Stress can affect how forgiving people are of spelling and punctuation errors, says Pauline Wallin, a clinical psychologist from Camp Hill, Pa.
“When people are under stress, they have less tolerance for minor frustrations,” she says. “Think of the harried mother rushing around trying to get her kids ready for school who loses it when one of them can’t find his homework. Spelling is something concrete and has a definite right answer so it does make you feel temporarily in control.”
But there are plenty of other principles at play as well.
An obsession with proper usage may be related to some kind of perfectionist streak, she says, or it could have to do with childhood patterns of wanting to please adults or teachers by doing things right. Putting somebody down by pointing out their bad spelling also could be a power thing. Or it could simply be part of the brain’s natural function.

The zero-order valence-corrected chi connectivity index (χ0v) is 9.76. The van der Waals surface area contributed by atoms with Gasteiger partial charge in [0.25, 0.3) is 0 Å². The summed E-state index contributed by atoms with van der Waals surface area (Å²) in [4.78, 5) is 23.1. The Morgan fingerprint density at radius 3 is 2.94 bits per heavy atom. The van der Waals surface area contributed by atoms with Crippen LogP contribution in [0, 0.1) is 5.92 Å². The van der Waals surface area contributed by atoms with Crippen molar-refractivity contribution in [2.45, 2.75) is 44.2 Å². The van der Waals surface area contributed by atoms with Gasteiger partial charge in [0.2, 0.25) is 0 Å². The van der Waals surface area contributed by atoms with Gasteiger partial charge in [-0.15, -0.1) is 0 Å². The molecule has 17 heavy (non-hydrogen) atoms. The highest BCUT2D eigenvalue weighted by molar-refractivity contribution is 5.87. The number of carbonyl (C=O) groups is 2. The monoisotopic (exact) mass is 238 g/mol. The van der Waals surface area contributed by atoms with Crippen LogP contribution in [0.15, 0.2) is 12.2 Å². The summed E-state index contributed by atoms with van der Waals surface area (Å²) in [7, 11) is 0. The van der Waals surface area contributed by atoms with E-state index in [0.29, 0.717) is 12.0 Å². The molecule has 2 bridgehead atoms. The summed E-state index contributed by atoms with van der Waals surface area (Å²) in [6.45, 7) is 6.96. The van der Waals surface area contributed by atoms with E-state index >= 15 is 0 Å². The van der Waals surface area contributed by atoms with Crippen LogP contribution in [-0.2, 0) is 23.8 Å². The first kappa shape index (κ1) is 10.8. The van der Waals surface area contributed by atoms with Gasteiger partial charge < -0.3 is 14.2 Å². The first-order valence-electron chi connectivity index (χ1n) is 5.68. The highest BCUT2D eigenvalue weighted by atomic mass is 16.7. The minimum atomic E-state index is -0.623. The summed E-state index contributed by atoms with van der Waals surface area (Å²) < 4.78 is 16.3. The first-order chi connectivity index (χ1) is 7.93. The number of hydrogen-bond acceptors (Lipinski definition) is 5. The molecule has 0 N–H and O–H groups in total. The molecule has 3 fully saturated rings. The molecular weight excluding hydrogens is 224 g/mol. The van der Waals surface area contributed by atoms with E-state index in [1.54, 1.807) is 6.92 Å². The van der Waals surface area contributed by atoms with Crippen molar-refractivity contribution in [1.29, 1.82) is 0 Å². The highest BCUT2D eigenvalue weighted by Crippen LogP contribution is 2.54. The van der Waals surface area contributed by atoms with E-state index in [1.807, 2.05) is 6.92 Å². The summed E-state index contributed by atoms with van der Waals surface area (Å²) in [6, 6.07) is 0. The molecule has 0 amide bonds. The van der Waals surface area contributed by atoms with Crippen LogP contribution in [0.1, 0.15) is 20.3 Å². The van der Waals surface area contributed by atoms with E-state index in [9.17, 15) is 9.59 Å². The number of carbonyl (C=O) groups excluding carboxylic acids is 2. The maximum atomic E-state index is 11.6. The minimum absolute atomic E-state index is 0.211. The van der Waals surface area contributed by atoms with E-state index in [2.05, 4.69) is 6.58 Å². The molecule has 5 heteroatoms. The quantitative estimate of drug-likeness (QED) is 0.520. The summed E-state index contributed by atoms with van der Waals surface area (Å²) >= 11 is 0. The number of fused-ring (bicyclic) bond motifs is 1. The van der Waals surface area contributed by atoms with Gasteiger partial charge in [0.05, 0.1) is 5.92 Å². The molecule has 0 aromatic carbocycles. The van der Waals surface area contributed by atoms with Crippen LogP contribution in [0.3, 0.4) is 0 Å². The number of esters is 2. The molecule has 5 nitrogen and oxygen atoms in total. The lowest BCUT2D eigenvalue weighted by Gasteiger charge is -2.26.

But we don’t just notice mistakes, the psychologist notes. We also pass judgment and assign blame for them.
“Attribution theory comes into this as well,” she says. “My mistakes are caused by external circumstances, but others’ are caused by a lack of skill or a character flaw.”
Gary Cohen, an executive coach from Minneapolis who’s been hassled about his spelling for years, says character has nothing to do with it.
“I didn’t have a choice about being a good speller,” he says. “It wasn’t about lack of effort or practice or laziness, which is what it can often be associated with. I grew up with learning differences. My daughter has them too.”
Indeed, researchers at Oxford University believe the ability to spell may have more to do with our DNA than the amount of time we spend with our nose in a dictionary. Others believe nutrition and sleep patterns can affect the way our brain manages the arduous task of learning the English language.
Revenge of the nerds
Regardless of the reasons we make mistakes — or feel the urge to correct the ones we observe in others — word nerds have definitely decided it’s time to kick adverbs and take names.